Diversity and Style: Production of Multi-Sectional Decorative Ceramic Pots Using Geometrical Forms

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This project adapted basic studio forming techniques in producing large ceramic decorative pots using slabs and hollow coils. The project demonstrated how to make a multi-walled vase using slabs and described how effective physical water in clay can affect alteration. It is evident in this work, that the environment can provide enormous inspiration into developing stupendous concepts as decorative pots. It encompasses the use of geometry in coming up with forms to alternate the existence of nature in abstraction. Three works were produced titled 16th Chapter Pot, Scribbled Branch pot and Cave Ants Container. The researcher’s reflections show that the aesthetic appeals of the pots produced coupled with the concepts all promote meaningful responses to them. It also showcases multi-sectional arrangements of decorative pots using simple mechanisms and firing in smaller kilns as opposed to the size of the art work. The diversity in the development of conceptual forms in the production of decorative ceramic pots eludes the monotony surrounding its existence and provides enormous interests from viewers. Although it is significant to adapt the open air firing technique for larger items, there is huge energy loss, hence products tend not well vitrified. The multi-sectional approach however, proves efficient in maintaining higher quality standards and in providing diversity in decorative ceramic pots production.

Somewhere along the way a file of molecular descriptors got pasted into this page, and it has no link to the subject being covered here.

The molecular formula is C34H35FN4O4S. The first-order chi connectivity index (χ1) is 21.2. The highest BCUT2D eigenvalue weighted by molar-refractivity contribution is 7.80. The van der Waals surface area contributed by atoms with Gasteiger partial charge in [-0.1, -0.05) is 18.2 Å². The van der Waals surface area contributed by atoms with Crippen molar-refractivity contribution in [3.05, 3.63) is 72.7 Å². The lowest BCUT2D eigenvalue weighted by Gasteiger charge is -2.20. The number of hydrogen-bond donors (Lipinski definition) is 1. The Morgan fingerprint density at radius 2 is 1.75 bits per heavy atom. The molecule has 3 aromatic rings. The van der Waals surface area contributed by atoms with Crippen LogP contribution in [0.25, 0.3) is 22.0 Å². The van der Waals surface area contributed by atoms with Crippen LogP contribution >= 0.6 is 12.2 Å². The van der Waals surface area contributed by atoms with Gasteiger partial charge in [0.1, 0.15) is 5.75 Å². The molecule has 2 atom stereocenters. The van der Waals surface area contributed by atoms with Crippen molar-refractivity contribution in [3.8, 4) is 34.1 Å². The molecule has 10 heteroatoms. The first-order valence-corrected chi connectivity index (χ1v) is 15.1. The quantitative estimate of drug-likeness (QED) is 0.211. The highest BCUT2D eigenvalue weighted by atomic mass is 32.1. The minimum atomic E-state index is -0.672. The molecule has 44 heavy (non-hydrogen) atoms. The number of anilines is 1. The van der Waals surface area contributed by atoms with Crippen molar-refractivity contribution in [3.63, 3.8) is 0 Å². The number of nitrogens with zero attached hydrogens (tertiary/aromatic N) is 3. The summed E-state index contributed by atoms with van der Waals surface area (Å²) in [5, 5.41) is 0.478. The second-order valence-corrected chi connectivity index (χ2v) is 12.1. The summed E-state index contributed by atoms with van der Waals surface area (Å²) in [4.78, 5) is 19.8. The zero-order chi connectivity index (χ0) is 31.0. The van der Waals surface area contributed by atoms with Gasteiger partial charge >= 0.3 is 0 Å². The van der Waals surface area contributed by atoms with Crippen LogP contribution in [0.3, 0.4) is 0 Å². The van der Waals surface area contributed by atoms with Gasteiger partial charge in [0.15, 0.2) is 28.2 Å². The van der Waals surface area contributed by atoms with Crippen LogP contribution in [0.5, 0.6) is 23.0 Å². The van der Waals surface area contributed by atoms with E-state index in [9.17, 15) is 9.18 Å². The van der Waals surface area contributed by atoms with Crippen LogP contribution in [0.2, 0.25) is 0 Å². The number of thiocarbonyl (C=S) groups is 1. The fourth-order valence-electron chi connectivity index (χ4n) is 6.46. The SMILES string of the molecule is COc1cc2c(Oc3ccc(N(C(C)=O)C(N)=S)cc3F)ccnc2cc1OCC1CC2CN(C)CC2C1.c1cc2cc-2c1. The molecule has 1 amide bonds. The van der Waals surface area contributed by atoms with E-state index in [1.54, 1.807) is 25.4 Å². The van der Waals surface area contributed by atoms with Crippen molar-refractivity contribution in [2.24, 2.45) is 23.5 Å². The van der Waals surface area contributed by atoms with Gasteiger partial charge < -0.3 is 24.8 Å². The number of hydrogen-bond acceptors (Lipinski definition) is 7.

A thesis submitted to the School of Graduate Studies, Kwame Nkrumah University of Science and Technology in partial fulfilment of the requirement for the degree of Master of Fine Arts (Ceramics), 2012